To Kill a Mockingbird is one of those books that almost everyone will read at some point in their life if they haven’t already. Whether you studied it at school, decided to pick it up later in life or are considering seeing what all the hype is about, there’s a good chance that the novel means something to you. Well, this is your sign to (re)read it. It was my second time reading this coming of age tale about the coexistence of good and evil - and once again it did not disappoint.
The first time that many people read this book in secondary school, they may find themselves much like the main character, Scout. Sometimes struggling to see things from other people’s perspectives and defining the line between good and evil based off her own opinions only, the character undergoes significant character development. It is unsurprising, then, that this book teaches many people some lessons about themselves.
To Kill a Mockingbird is set during The Great Depression in the deep South and follows the narrator, Scout, through her childhood years from ages 6-9, as well as her brother, Jem. The narrator slowly learns about the injustices of the world as her life runs alongside the accusation and trial of a black man, Tom Robinson, for rape. Her father, Atticus Finch, is the attorney that offers to defend Robinson, and he is a symbol of morality throughout the whole novel. In fact, it is he who tells his children that it is ‘a sin to kill a Mockingbird’ - hinting at the fact that these birds are innocent, much like Tom Robinson.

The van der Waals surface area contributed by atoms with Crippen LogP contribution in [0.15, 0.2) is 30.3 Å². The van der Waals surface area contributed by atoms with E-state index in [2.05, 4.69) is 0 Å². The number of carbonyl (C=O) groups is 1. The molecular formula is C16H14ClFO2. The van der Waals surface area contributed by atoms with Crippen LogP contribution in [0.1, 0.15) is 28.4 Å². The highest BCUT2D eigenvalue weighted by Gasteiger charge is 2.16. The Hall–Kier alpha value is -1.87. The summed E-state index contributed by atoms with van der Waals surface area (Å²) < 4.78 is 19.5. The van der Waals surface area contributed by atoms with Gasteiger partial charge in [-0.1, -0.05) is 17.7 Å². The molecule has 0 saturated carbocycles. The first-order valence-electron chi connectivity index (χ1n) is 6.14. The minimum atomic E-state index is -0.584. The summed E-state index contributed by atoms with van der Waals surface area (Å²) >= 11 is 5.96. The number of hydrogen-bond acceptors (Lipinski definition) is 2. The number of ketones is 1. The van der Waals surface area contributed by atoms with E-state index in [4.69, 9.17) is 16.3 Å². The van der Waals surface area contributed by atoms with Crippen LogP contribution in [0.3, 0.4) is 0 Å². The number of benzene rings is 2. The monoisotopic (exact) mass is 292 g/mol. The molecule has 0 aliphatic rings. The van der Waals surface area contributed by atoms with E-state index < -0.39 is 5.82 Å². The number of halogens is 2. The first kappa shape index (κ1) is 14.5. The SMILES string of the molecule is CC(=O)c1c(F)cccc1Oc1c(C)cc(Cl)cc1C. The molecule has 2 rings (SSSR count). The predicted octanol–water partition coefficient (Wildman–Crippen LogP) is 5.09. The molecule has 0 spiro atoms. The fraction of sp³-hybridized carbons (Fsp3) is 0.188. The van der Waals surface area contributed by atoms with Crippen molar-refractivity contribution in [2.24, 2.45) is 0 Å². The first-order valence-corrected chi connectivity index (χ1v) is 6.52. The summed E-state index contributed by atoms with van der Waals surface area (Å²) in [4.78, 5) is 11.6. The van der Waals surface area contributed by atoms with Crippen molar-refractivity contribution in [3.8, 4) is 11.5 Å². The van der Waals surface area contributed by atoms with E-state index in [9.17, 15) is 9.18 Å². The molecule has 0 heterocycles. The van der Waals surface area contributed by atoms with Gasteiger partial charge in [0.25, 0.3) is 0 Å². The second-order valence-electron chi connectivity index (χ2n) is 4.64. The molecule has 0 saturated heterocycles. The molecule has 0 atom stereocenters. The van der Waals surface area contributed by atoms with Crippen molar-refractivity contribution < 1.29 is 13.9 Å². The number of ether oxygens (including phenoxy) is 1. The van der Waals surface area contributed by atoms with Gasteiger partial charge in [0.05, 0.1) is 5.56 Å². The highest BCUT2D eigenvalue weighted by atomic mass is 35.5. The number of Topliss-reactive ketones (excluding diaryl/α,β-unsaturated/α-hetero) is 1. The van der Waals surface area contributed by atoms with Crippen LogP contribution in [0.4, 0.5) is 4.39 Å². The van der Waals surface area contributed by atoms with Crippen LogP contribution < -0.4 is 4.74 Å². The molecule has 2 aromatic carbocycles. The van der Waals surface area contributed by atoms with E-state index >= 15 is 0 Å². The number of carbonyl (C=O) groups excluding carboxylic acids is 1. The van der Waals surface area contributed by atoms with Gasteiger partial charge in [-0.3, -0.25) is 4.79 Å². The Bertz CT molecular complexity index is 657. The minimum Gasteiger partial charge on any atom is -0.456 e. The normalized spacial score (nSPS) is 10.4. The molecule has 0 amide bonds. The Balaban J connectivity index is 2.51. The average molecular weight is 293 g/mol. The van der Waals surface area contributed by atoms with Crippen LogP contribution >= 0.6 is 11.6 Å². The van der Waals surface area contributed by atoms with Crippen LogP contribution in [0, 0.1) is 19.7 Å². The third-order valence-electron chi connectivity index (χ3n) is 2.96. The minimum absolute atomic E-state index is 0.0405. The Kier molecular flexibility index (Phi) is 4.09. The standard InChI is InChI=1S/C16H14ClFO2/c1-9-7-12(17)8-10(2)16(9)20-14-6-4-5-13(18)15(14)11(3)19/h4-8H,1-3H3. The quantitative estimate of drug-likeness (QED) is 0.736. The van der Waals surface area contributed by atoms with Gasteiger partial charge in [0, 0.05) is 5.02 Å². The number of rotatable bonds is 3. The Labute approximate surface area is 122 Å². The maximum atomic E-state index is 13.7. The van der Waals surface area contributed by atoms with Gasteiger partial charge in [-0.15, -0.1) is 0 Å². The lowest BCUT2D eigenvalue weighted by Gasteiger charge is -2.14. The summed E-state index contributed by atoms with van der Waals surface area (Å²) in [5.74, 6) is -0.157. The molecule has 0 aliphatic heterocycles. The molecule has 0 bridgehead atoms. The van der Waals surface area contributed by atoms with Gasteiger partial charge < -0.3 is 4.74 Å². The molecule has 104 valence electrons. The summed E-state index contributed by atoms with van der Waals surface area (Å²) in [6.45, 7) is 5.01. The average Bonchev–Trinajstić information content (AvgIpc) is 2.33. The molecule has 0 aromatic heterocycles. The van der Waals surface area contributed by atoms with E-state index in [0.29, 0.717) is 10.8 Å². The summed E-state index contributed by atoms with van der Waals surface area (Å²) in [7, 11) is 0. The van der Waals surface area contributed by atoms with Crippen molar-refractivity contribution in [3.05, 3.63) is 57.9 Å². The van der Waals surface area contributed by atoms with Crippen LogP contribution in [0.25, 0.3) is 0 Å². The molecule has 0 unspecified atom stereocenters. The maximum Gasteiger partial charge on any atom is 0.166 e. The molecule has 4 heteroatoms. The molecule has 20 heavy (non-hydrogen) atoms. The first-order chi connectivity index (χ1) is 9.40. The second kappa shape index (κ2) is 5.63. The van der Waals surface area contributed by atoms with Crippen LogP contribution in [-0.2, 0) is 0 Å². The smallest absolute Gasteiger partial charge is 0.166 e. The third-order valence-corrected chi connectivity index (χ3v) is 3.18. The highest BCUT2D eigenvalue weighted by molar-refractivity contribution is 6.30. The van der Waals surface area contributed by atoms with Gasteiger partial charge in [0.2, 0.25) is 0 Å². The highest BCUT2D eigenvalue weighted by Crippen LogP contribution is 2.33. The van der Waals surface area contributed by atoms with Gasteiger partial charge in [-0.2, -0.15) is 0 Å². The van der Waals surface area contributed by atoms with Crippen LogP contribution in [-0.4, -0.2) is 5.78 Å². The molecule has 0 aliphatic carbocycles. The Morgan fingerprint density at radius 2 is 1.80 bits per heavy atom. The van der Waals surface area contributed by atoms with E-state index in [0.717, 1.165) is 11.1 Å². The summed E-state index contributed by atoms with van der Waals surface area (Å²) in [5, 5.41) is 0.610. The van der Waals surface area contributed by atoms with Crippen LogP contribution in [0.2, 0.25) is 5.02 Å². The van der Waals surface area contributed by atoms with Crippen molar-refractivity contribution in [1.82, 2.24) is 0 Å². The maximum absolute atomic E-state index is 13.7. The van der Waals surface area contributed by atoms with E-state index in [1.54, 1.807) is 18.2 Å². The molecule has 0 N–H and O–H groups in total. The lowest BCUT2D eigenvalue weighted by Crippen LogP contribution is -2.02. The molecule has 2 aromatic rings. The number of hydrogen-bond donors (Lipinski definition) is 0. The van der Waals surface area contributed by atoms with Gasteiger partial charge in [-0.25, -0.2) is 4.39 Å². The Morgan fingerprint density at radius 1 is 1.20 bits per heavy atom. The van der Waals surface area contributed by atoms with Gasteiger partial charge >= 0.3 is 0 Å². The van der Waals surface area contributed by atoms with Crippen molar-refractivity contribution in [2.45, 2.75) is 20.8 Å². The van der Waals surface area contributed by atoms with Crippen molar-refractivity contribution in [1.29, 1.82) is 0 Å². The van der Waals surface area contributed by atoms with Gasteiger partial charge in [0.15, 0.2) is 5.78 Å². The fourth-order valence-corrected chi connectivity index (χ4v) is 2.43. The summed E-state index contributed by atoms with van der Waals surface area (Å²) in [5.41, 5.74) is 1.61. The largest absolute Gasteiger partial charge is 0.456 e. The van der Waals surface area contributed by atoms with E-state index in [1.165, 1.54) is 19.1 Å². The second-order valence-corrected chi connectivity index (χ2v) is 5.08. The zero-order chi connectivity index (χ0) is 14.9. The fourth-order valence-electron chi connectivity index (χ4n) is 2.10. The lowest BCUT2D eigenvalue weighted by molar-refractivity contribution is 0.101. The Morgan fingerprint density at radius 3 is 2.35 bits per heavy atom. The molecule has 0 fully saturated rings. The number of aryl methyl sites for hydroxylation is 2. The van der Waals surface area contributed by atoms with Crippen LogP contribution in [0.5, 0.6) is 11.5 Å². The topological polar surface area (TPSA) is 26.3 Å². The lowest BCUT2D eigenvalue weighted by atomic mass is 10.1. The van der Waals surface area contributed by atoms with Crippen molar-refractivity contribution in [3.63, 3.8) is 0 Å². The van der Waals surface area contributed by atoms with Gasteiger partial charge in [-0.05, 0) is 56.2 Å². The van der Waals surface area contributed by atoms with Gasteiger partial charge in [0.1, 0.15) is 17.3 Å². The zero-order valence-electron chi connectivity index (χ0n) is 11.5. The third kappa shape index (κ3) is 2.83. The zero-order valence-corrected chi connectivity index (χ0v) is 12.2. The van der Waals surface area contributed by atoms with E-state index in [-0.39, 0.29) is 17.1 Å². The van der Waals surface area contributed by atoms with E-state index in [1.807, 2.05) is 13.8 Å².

This is a complex story of injustice, racism and moral development that is told in a way that both teenagers and adults can comprehend. It is truly a tale that everyone must read, or read again.
Have you read To Kill A Mockingbird? Are you a Harper Lee fan? What should we review next? We are always eager to hear your thoughts - tag #CSCVintage to join the conversation, and find out more about our collaboration with Vintage here.You can find out more about To Kill A Mockingbird here.